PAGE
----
Best classic car price is far more achievable for informed buyer

A 1972 Chevrolet Corvette Stingray owned by Nick

A 1972 Chevrolet Corvette Stingray owned by Nick Balsamo is parked at the Concours D'Elegance at Americana Manhasset. (Oct. 20, 2013) (Credit: Adam Fusfeld)

Buyer: “He’s asking $25,000 for the 1970 Corvette. I’ll offer him $20,000. I can’t go wrong at that price.” 

Me: “Really? You told me that you haven’t seen the car, and you haven’t had it inspected. How do you even know that it exists? And if it does, how do you know he owns it?”

It seems that every time I list a car for sale on-line, a few weeks later I see it on other websites with different contact information and a significantly lower price. These listings are placed by scam artists hoping to find a sucker who will send the funds before they lose the “deal of a lifetime.” You might think that common sense would be the order of the day when buying a classic car, but nothing could be further from the truth. At the very least, make sure that the car exists, and that the seller has the right to transfer ownership. Do not negotiate at all until this has been established.


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I negotiate purchases and sales of classic cars on a regular basis. I do not enjoy the negotiation process, but over the years I’ve become fairly adept at it by learning hard-earned lessons along the way.

The actual negotiation process is a matter of personal taste. This applies to both the buyer and the seller.

We’ve all seen sellers list the price of their car as “firm,” or “negotiable.” I’ve never understood why anyone would include this information in a listing. If your price is firm, how does it benefit you to convey this information to would-be buyers? All it does is discourage some potential buyers. Besides, is it really firm? Do you expect me to believe that if somebody offers you $24,500 for the car that you have listed for $30,000, that you’re going to summarily dismiss the offer? Might you change your mind if your car has been for sale for six months?

Conversely, as a seller, why include the word “negotiable?” You’ve just informed potential buyers that you have no expectation of getting your “asking price.” I have yet to meet a buyer who says “I know you’re negotiable, but I won’t pay you a penny less than your asking price.”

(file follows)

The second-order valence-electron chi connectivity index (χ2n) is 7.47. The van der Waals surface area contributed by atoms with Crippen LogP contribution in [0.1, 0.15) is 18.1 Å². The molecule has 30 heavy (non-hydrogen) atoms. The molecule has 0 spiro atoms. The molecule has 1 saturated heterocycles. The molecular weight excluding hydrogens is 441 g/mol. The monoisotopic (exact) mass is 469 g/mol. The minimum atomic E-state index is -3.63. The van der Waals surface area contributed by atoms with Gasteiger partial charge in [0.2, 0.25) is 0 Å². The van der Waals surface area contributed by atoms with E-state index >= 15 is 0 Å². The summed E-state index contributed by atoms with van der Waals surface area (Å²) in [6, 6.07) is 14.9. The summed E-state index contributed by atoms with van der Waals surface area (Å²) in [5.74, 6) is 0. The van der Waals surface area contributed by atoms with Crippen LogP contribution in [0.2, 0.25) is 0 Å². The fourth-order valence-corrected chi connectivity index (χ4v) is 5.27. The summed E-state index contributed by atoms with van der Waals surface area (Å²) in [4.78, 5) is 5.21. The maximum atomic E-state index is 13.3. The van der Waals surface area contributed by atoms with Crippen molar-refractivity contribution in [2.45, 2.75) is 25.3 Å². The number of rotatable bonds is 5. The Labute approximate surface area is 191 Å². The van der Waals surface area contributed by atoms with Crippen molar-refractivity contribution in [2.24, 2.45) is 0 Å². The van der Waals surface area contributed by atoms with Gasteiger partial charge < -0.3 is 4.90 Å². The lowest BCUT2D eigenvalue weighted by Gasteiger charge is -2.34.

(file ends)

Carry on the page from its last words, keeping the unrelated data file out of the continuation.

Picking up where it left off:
As a buyer, the art of negotiation is a little more difficult, and information is everything. I break the information down into two categories. First, information about the seller, such as how long they’ve had the car listed for sale, how badly they need to sell the car (financial reasons, lost storage, settle estate), and whether they are “firm” or “negotiable.” Next is information about the car itself. Perhaps you’ll inspect the car, or you’ll have an expert perform a pre-purchase inspection. Either way, you’ll know everything about the car, not the least of which is how badly you want it.

All of this information makes you an informed buyer, which is invaluable in your negotiations. Now you have something to negotiate with.

Let’s go back to our make-believe uninformed Corvette buyer as he calls the seller.

Uninformed buyer: “Hi. I saw your Corvette listed for $25,000. I’ll give you $20,000 for it.”

Seller: “But you haven’t seen the car. What are you basing your offer on? How do you know it’s not worth $25,000.”

Uninformed buyer: “Uhhhhh. Never mind.”

Or, it could go this way:

Informed buyer: “Hi. I know you’re asking $25,000 for the car, but my inspector found a few defects that are going to cost $3,000 to fix. I know the car has been listed for six months, and now with winter arriving it will be even more difficult to sell this Corvette. The storage unit must be costing you about $200 a month, and there’s also the insurance cost. You do have it insured, don’t you? We both know that things tend to break when they sit over the winter, which will further reduce the value of the car in the spring. I’ll pay you $20,000 right now. It’s a fair price for the car, and it gives me a small cushion in case some unexpected things come up.”

Which buyer - the uninformed or the informed - do you think will have a better chance of acquiring this car for $20,000? Keep in mind that the car has not changed at all. Only the negotiation tactic.

This raises the question of when to commit to the purchase of the car. Some of my customers feel that it’s best to have all of the information, including an inspection report, before expressing an interest, and making an offer on a car. The risk is that the car will be sold before they make their offer.

Other customers feel that the best tactic is to commit to the purchase by paying a deposit and drafting a contract “pending a satisfactory outcome of a pre-purchase inspection.” The risk is that they will lose the deposit. More often than not, the pre-purchase inspection report is used as a tool to re-negotiate the purchase price.

Either way, information is everything. Buying a classic car without it opens the door to all sorts of surprises. Do you like surprises? 

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